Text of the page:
I’ve been keeping a secret from y’all and I just can’t live with it anymore. I have a miracle stain remover recipe that has time and again proven to work on some of the most stubborn stains. Recently, Pretty Handsome Guy came back from a business trip with a stained button down shirt. It had wing sauce on it AND it had been allowed to settle for a few days AND he hadn’t pre-soaked it or used any stain remover. (Have I not taught him anything?! Sigh.) I thought for sure the shirt was a goner. But, I decided to put my miracle stain remover recipe to the test. Low and behold after 24 hours of soaking in the concoction, the stain was magically gone! No scrubbing, it was simply gone. Can I apply for a magic wand now?
I can’t lay claim to the recipe. I found it on a local “Mommy” message board back when I was a new mom. But, this recipe has worked on more stains than I can count.
I mixed up a batch today to try on one of my son’s shirts that got blueberry jelly on it. My mom tried to wash it and get the stain out, but it was still there after laundering. Normally once a stain goes through the dryer it is set in. But, that didn’t deter the Miracle Stain Remover. Sit back and learn young Jedis (we just let the boys watch Star Wars the first time last week, so it is on my brain.)
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- 1 scoop of Oxi-Clean
- 1 scoop of Liquid Clorox 2
- 1 scoop of Cascade powder dishwashing detergent (or another powered brand.)
Fill your basin with warm water then add the oxi-clean, clorox 2 and dish detergent. Give it a swirl and mix until the powders dissolve and bubbles form.
Place the stained garment into the mixture, being sure the stain is submerged. After two hours you can take a peek! My stain was gone.
For tougher stains, let it soak overnight. Remove the clothing to behold the miracle! Normally I will throw the garment into the wash, but you could simply rinse and dry it.
And, this formula is also safe for colors as well!
In the spirit of sharing, I also came across this recipe for laundry detergent from Busy-at-Home. It is so stinkin’ inexpensive, you won’t believe how much it costs to make. But first, have you seen the price of laundry detergent lately?! 150 oz. for “gulp” $21! Whereas the recipe I made yielded 250 oz. for….are you ready for this…$0.61! Yup, if you don’t believe me, you can see Busy-at-Home’s calculations. She figured out she would save 97% on detergent by making her own.
And the best news is that it is safe for HE washers. You only need 1/4 cup per load. The recipe was derived from Michelle Duggar’s own laundry room.
I mixed up the recipe (which contains only three simple ingredients: Borax, Arm & Hammer Super Washing Soda – NOT BAKING SODA – and Fels-Naptha.) All of these ingredients can be found at your local supermarket and/or Walmart. You might have to hunt a little to find them since the major laundry detergents have the prime spots on the shelves. I used a 2.5 gallon water jug to store our detergent (complete with easy pour spout!)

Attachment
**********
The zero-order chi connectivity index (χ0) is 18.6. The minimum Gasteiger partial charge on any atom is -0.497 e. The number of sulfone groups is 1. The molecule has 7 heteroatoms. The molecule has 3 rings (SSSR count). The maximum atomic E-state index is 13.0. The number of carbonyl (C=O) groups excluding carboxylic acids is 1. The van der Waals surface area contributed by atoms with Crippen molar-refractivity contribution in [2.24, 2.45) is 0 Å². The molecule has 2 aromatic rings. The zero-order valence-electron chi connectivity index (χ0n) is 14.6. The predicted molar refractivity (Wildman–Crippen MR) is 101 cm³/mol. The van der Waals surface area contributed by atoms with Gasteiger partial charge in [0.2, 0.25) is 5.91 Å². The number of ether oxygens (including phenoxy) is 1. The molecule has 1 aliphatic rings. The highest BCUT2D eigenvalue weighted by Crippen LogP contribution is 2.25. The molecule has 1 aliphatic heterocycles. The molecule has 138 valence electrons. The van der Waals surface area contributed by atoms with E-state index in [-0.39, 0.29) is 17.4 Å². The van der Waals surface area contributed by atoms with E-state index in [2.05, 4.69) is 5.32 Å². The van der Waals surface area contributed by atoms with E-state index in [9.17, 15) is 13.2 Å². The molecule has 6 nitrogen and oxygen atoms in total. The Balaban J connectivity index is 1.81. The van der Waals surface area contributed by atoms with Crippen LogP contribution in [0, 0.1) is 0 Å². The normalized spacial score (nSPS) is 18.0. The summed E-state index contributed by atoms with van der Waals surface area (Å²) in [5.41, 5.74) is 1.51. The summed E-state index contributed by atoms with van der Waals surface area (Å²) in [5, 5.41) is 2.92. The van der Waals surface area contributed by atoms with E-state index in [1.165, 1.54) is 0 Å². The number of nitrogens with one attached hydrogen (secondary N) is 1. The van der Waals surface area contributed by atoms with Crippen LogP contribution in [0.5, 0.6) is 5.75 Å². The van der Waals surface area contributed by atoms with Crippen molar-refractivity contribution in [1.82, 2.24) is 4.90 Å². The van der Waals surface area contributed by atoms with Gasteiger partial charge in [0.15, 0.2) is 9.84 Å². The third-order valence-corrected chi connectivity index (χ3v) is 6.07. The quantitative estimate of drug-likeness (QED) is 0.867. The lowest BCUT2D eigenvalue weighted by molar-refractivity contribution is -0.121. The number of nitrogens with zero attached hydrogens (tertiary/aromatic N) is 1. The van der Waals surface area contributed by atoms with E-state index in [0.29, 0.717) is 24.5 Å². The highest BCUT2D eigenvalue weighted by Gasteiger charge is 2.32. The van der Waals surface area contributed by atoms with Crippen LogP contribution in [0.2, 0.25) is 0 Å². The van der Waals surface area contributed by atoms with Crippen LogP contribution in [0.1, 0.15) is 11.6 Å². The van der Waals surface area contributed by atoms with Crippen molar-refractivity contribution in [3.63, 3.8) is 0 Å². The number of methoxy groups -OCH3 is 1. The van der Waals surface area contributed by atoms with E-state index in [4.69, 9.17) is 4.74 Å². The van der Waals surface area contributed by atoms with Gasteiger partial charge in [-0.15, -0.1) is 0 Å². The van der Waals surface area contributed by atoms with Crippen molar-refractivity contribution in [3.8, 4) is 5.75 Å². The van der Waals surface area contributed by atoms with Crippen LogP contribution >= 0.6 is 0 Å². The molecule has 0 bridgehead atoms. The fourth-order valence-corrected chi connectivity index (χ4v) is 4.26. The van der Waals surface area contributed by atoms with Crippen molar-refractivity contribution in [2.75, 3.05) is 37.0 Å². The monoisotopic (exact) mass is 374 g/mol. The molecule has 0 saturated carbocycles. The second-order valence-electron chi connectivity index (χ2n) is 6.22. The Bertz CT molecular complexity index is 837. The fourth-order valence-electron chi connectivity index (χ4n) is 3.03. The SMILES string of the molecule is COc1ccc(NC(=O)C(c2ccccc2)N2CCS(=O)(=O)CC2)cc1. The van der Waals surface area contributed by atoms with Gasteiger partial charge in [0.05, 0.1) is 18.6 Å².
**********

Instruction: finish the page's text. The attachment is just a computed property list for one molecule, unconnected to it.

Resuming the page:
I’ve used the detergent for a few weeks (and a dozen loads) so far. It works great. The only thing I miss is the linen scent of the detergent I was using. But, for 3/100th of the cost I can deal!!!
And since I’m talking laundry today, this post wouldn’t be complete without mentioning my secret weapon for drying clothes.
They look like medieval torture devices, but these little blue guys have completely kicked our fabric softener sheets to the curb! I haven’t used them in over 4 years now! At first I was concerned about static (the bane of my hair’s existence), but then a friend told me that you can eliminate static by not letting your clothes over dry. Simply shut off the dryer when your clothes are about 95% dry. Don’t let the dryer run and run and run until the clothes are piping hot and there isn’t a spot of dampness on them. Instead, let the moisture sensor (if you have one) do its job and it should shut off right before the clothes are dry. The waist bands in jeans or sweatpants may feel slightly damp, but everything else feels dry. And most importantly, pull out fleece, polyester, and synthetic clothes about half way through the cycle.
The dryer balls (you should use two) work together to punch, separate, fluff and dry your clothes. They also help keep wrinkles to a minimum, but I’m not afraid of a few wrinkles (see my no iron solution to wrinkles post.) The Nellie’s Dryer Balls cost $16.99, but the cost savings of not using dryer sheets is definitely worth it. Plus, you don’t have to stress about the chemicals that are in dryer sheets. These little wonder balls (I can’t believe I just typed that) last forever! I have been using mine for over four years. They start to get darker on the nubs from dye in your clothing, but it doesn’t transfer and it doesn’t hurt their effectiveness.